Further, we can't expect employees to open themselves up to the vulnerability of change without modeling vulnerability ourselves—no matter how uncomfortable that might feel at first.
Helen Deverell, an internal comms consultant, pointed to the example of leaders like New Zealand’s Prime Minister, Jacinda Ardern:
[Prime Minister Ardern] did things like Facebook Lives from her bedroom after putting her daughter to bed. You don’t often see world leaders doing that. And it made her feel very relatable, very trustworthy.”
2. Building trust by admitting what you don’t know.
"I don’t know" is an acceptable answer in times of upheaval (aka the whole pandemic). Sometimes, our experts told us, it’s even the best one—at least to begin with.
When helping us to assess corporate responses to the Black Lives Matter movement, Harriet Small, PR and Comms Lead at Growth & Grace Collective, made this clear:
There’s no problem in saying, ‘We haven’t got anything in place or we don’t know where to start.’ I think that’s the best place to start, to say, 'We don’t know what to do,’ and then look for help and start to look for guidance.”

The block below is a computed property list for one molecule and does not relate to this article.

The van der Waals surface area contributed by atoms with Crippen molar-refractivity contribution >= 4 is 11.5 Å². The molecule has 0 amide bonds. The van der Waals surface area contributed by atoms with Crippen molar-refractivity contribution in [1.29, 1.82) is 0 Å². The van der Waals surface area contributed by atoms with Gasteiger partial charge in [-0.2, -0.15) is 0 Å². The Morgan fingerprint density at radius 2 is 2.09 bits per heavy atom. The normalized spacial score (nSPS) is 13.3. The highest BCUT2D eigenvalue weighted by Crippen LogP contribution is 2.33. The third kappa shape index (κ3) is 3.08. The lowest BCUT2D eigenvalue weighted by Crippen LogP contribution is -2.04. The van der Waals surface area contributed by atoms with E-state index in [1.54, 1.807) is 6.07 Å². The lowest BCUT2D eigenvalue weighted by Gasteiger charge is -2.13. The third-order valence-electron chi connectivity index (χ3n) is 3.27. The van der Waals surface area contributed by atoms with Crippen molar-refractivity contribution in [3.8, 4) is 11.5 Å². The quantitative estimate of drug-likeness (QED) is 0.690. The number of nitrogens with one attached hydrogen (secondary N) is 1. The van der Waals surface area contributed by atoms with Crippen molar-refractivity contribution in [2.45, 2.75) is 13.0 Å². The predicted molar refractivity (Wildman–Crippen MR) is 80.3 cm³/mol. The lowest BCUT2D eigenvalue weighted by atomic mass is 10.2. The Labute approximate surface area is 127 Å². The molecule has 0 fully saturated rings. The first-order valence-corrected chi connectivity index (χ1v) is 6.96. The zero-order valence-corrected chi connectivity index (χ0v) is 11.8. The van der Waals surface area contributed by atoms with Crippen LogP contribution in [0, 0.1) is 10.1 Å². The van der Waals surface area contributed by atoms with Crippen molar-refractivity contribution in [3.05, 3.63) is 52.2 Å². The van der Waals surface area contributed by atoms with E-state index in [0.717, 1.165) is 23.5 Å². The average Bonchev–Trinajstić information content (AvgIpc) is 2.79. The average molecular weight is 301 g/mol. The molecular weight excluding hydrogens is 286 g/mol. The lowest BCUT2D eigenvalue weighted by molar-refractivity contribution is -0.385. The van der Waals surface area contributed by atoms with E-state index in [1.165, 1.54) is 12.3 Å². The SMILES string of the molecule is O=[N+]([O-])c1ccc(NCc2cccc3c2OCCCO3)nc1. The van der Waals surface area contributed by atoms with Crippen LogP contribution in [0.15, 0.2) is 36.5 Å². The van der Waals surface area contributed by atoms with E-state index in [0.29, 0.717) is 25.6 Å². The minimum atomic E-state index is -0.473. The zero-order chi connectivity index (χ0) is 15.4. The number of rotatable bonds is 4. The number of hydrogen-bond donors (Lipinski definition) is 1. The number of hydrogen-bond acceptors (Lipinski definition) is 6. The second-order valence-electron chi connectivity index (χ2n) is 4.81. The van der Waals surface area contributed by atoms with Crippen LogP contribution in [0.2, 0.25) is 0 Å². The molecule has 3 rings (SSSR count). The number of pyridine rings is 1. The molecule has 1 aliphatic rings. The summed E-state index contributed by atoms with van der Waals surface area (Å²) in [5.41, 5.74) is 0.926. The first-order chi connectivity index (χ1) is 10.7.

Making these conversations productive, Harriet reminded us, comes back to emotional intelligence—specifically, learning to read the room and know when to speak up, and when to sit back and listen.
Emotional intelligence is knowing that your capacity to listen as a leader is just as important as speaking:
It’s just a matter of sitting there and taking in what people are saying and just thinking, actually, I have nothing to add to this. I have nothing to contribute. I just want to take this in, listen, ponder and then go away and then maybe think about how I can do things better.”